TSAPI VS. TAPI
Thanks to improved technology and the development of popular APIs, CT1 costs have dropped to a few hundred dollars per desktop, making it cost-effective for a growing number of organizations.
The APIs shield application developers from the complexities of dealing with PBXs, servers and other network elements, making CTI solutions available in weeks rather than months and slashing deployment costs.
Most PBX suppliers now support one or both of the popular APIs: Novell/AT&T's Telephony Services API (TSAPI), which runs on a NetWare server connected physically to the PBX, setting up logical links between handsets and PCs; and Microsoft/Intel's Telephony API (TAPI), which runs on Windows machines with a physical link between handset and PC.
TSAPI is generally more cost-effective in large networks, since the hardware cost is limited to the connection between server and PBX. Server-based solutions are also easier to administer, since management can be centralized and user and applications information entered and distributed via the server. Further, TSAPI supports third-party calling, which makes it possible to implement more advanced features.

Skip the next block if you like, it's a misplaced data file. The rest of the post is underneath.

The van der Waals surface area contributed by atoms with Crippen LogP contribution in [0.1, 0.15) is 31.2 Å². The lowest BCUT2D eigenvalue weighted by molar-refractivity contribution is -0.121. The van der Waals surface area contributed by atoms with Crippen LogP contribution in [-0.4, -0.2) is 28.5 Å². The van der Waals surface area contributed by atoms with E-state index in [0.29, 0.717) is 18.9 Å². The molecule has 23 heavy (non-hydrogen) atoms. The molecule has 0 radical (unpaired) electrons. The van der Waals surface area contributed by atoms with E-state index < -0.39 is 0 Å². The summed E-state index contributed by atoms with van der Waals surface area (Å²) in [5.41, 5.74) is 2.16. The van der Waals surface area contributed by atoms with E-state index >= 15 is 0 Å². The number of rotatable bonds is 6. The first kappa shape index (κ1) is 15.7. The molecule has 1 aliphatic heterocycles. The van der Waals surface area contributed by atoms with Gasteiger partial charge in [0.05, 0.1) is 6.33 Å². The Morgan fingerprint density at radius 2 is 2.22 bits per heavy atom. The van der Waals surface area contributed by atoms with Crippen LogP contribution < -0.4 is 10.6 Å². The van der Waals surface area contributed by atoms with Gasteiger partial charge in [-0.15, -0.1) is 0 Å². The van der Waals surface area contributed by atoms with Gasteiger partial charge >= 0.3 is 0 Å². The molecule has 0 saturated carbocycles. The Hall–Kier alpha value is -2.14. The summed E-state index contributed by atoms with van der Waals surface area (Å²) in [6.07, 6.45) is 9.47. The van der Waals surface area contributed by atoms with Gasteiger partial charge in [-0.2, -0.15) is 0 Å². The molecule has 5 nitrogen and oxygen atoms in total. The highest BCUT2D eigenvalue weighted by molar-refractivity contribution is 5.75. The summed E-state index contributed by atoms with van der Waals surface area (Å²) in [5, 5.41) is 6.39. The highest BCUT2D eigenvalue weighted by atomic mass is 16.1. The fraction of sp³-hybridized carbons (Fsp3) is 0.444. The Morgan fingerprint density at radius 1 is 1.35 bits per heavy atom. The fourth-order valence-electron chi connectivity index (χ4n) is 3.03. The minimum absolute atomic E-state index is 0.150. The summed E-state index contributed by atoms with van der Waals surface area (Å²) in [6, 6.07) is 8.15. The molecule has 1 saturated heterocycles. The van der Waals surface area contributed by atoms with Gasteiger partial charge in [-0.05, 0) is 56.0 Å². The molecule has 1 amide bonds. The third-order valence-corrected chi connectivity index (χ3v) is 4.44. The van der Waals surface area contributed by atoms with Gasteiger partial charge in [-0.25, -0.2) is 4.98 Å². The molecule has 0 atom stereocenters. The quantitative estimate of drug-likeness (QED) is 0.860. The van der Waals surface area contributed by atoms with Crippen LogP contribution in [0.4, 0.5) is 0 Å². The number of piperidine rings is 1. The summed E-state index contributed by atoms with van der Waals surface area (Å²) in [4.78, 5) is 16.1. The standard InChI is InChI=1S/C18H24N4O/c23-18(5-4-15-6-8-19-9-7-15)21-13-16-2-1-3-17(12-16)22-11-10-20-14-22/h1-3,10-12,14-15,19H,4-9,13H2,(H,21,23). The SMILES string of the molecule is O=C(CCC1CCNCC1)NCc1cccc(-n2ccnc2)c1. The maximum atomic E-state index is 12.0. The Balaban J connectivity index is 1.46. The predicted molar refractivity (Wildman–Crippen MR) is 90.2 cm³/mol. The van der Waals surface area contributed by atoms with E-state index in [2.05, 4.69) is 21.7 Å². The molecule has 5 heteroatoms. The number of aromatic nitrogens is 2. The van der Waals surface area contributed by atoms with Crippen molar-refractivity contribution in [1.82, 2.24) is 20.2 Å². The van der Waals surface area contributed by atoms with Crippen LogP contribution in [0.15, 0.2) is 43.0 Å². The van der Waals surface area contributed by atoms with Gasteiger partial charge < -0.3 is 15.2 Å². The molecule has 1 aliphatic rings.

TAPI supports first-party call control, which is good for simple telephony functions such as dialing, answering, transferring and conferencing calls.
TAPI must be installed individually in each PC, along with the applications and adapters, so it can be expensive for anything other than small networks. Microsoft is mitigating this by offering TAPI applications with its Windows 95 operating system. It is also releasing a server-based version for Windows NT, enabling third-party call control.
TAPI appears to have the edge with developers, while TSAPI enjoys better support from PBX vendors. Versit, the joint development initiative of Apple, AT&T, IBM and Siemens Rolm, has also embraced TSAPI and gone one stage further by introducing Encyclopedia, a set of specifications for insuring interoperability among any client, server or switching mechanism.
For users. the encouraging, news is that the members of Versit also belong to the Enterprise Computer Telephony Forum, which is working to make sure that applications developed for TSAPI will be able to work, without any changes, on TAPI computer-telephony implementations, and vice versa.
Data communications consultant Morris Edwards is program chairman of the Network Computing Solutions Conference and Exposition, or NetCom, to be held in Charlotte, N.C., Oct. 9-10 and in Nashville, Tenn., Oct. 30-31.
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|Title Annotation:||Technology Information; NetComm Update; competing computer-telephony integration APIs from Novell AT&T and Microsoft Intel|
|Date:||Sep 1, 1996|